Socially I found it interesting that one of the alien races that Anderson created has a culture ruled by the female of the species. Though he does not examine this culture too deeply it appeared to me that he did not go the standard route of making the males a weak, resentful sex but crafted then as a respectfully subservient class still fully willing and capable of fighting for their homes. One of the two female protagonists was of this feline race and I give kudos to Anderson for making her a strong and honorable leader and not some dominatrix-style male fantasy.
I am intrigued by Anderson’s approach to storytelling. When I picked up Ensign Flandry I found myself immersed in a fully formed universe. Here was a political system, multiple alien relations, and the impression that there was historical foundation in place, and the reader is pushed right into the fray with no preamble. Additionally Poul Anderson doesn’t short-change the audience in regards to the creativity of his naming of individuals, people groups, planets, etc. This was initially a little disorienting but the presence of those science fictional tropes to lend familiarity to this imagined future made it easy to ascertain the gist of what was unfolding. Each chapter of the novel merges into the next to tell a complete story though the first half of Ensign Flandry felt more like a series of connected short stories than a cohesive whole. Contrast that to the second half of the novel which had a more concise narrative flow. Along with that flow the novel changes from a series of events that establish the character of Dominic Flandry to a more taut, intense story of intrigue and subterfuge leading up to a page-turning climax.
I was reading a review of Ensign Flandry elsewhere online in which the reviewer was chastising the novel for having a lot of talk and very little action. True, much of the action that occurs in Ensign Flandry happens offstage and is revealed in the dialogue of the characters, but that did not make the novel any less “action-packed”. What it does do is lend a smidgeon of authenticity to the otherwise over-the-top nature of any action-oriented heroic tale. Like many young heroes Dominic Flandry tends to have a golden touch and a fair amount of luck, but by placing him in the occasional spot in which he is not in the heart of the action it allows the reader to examine the larger world outside of Flandry’s immediate influence while also making his amazing good fortune palatable. There is an “Aw, shucks” quality to Dominic Flandry that gives him a likeable quality. And although he does tend towards the James Bond mold when it comes to his relationships with women, Poul Anderson handles these scenes with the kind of decorum that makes it a pleasure to read.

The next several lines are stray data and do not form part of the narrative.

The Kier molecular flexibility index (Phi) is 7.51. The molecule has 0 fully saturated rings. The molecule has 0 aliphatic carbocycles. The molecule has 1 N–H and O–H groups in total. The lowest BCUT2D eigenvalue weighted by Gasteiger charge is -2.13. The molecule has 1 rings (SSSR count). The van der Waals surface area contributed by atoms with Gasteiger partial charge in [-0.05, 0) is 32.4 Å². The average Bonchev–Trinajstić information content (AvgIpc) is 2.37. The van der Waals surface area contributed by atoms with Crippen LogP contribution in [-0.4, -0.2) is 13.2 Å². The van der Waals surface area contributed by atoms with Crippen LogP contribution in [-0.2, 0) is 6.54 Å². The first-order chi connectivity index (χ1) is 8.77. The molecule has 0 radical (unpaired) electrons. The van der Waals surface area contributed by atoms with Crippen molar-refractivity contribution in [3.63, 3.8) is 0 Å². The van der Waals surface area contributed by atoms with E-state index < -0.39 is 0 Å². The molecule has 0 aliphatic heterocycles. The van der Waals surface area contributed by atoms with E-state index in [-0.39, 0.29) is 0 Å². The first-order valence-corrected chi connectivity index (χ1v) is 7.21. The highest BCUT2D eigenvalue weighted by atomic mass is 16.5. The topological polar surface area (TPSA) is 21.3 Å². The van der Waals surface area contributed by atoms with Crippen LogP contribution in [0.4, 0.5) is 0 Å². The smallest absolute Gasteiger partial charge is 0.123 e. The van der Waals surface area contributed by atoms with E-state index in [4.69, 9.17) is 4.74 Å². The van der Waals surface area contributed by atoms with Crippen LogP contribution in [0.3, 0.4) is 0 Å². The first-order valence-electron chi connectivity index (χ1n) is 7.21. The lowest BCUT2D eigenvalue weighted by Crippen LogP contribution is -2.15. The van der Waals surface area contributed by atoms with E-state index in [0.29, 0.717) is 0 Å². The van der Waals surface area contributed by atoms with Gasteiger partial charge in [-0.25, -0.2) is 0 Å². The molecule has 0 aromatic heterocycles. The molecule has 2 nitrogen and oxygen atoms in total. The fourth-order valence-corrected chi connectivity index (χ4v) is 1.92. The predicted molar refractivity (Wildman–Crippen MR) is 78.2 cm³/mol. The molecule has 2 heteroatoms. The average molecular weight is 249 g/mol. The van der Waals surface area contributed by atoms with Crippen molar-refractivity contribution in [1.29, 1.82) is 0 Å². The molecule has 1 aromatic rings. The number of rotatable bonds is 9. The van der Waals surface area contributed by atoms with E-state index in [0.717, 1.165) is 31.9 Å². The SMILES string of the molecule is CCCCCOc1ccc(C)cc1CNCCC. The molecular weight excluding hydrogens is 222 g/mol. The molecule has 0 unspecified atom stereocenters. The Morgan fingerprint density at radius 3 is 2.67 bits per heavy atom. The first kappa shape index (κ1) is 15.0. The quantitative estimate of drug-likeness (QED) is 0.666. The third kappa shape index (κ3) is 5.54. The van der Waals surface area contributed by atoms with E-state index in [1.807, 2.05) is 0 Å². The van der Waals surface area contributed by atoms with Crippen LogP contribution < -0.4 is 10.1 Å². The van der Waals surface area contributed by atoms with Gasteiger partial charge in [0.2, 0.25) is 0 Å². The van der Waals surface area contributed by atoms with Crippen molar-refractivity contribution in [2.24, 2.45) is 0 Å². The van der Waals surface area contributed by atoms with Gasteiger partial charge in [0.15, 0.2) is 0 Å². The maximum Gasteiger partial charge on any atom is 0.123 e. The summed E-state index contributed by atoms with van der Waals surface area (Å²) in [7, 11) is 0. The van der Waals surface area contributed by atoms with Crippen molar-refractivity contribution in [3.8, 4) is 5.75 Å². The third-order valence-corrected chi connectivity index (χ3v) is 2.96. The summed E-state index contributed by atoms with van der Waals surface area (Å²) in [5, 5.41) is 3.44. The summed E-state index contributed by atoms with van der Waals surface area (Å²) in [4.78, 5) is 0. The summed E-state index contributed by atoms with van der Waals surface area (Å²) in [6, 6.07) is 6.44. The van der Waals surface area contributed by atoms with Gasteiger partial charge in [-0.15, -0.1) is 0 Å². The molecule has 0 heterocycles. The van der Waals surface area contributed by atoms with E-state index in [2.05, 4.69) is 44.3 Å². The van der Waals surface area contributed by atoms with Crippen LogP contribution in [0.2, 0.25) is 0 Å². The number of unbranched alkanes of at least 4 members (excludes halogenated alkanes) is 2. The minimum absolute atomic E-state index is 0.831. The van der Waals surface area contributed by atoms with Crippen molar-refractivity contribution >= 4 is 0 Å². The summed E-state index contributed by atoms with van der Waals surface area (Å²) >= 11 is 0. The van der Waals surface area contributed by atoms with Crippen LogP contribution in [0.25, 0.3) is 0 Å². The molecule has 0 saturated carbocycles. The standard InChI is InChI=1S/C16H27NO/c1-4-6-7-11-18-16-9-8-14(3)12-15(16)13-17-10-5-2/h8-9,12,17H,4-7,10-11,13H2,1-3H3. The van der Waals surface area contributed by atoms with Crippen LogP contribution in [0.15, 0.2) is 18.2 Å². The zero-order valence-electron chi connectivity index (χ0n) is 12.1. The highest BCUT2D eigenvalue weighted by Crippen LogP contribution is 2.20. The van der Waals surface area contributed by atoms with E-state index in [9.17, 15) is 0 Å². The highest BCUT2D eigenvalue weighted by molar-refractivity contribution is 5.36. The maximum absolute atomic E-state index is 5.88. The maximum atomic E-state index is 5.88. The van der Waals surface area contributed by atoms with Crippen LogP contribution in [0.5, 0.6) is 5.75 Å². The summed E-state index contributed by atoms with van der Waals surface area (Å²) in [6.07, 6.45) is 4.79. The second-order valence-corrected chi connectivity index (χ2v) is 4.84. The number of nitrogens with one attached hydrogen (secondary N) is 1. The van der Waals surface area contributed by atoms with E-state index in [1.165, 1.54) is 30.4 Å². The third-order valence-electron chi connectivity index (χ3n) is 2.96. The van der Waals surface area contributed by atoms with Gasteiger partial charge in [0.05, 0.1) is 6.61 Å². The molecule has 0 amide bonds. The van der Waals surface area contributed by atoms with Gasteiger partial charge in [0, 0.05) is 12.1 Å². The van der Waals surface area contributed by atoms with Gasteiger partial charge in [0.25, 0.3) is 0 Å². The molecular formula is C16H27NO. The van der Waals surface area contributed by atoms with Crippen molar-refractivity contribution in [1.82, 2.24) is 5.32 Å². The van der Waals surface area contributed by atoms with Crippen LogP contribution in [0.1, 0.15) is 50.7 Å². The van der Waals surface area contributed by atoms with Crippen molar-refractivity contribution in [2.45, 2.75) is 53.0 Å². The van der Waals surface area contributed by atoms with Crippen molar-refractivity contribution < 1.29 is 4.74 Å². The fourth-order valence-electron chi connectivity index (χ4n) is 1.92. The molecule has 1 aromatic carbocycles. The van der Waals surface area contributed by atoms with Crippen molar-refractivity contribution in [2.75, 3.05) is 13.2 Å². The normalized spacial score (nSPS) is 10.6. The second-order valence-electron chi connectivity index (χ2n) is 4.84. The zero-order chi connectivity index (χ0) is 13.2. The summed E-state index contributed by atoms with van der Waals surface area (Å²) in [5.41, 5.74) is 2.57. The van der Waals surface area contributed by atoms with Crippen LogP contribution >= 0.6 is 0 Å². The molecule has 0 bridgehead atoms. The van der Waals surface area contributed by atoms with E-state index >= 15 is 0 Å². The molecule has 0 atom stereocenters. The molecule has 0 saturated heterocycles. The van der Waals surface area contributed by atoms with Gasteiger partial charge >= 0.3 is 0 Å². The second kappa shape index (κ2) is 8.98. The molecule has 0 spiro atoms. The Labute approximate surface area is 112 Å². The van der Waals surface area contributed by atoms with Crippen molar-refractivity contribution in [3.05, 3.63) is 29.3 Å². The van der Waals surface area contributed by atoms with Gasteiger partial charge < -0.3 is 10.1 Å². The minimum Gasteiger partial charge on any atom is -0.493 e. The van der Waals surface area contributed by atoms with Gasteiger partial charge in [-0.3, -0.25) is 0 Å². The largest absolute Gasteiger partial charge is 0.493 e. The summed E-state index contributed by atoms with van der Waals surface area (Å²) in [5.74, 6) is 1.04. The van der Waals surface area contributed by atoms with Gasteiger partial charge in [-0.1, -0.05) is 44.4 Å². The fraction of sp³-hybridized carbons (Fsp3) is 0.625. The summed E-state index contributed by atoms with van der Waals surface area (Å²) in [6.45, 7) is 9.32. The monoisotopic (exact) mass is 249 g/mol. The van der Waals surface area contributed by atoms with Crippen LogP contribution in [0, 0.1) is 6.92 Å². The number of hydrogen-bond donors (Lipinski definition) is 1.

I enjoy a good confident protagonist with a dash of chivalry and bravado and enough humility to allow the reader to easily relate to him/her. Poul Anderson has certainly created that. And along with this character he has populated the universe with interesting species who have the kind of conflicting interests that make for engaging storytelling. I liked Ensign Flandry (the book and the man) very much and I will most certainly be back to experience his further adventures.